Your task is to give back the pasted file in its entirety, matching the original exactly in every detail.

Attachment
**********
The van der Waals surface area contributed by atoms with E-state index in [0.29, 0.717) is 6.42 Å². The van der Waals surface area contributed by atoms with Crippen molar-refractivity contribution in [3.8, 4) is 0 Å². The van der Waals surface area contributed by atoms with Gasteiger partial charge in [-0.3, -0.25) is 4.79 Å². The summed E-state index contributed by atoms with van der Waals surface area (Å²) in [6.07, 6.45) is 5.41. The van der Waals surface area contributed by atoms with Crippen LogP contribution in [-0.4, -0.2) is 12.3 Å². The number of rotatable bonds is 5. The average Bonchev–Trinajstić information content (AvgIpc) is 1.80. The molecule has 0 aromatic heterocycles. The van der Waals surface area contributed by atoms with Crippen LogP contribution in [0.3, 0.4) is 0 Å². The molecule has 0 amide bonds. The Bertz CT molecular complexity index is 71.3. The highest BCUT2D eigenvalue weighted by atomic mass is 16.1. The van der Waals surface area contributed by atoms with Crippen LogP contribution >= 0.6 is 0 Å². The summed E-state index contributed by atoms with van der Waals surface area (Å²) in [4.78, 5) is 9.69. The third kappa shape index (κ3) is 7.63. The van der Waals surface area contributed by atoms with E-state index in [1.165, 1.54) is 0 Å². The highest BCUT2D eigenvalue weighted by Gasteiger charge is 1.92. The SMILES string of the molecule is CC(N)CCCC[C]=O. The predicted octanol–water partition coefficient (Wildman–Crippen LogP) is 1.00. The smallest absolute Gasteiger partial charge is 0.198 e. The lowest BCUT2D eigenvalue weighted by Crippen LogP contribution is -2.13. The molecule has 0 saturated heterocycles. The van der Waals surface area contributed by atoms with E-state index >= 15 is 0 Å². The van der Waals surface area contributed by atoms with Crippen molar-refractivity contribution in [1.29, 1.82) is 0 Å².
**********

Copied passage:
The van der Waals surface area contributed by atoms with E-state index in [0.29, 0.717) is 6.42 Å². The van der Waals surface area contributed by atoms with Crippen molar-refractivity contribution in [3.8, 4) is 0 Å². The van der Waals surface area contributed by atoms with Gasteiger partial charge in [-0.3, -0.25) is 4.79 Å². The summed E-state index contributed by atoms with van der Waals surface area (Å²) in [6.07, 6.45) is 5.41. The van der Waals surface area contributed by atoms with Crippen LogP contribution in [-0.4, -0.2) is 12.3 Å². The number of rotatable bonds is 5. The average Bonchev–Trinajstić information content (AvgIpc) is 1.80. The molecule has 0 aromatic heterocycles. The van der Waals surface area contributed by atoms with Crippen LogP contribution in [0.3, 0.4) is 0 Å². The molecule has 0 amide bonds. The Bertz CT molecular complexity index is 71.3. The highest BCUT2D eigenvalue weighted by atomic mass is 16.1. The van der Waals surface area contributed by atoms with Crippen LogP contribution >= 0.6 is 0 Å². The summed E-state index contributed by atoms with van der Waals surface area (Å²) in [4.78, 5) is 9.69. The third kappa shape index (κ3) is 7.63. The van der Waals surface area contributed by atoms with E-state index in [1.165, 1.54) is 0 Å². The highest BCUT2D eigenvalue weighted by Gasteiger charge is 1.92. The SMILES string of the molecule is CC(N)CCCC[C]=O. The predicted octanol–water partition coefficient (Wildman–Crippen LogP) is 1.00. The smallest absolute Gasteiger partial charge is 0.198 e. The lowest BCUT2D eigenvalue weighted by Crippen LogP contribution is -2.13. The molecule has 0 saturated heterocycles. The van der Waals surface area contributed by atoms with E-state index >= 15 is 0 Å². The van der Waals surface area contributed by atoms with Crippen molar-refractivity contribution in [1.29, 1.82) is 0 Å².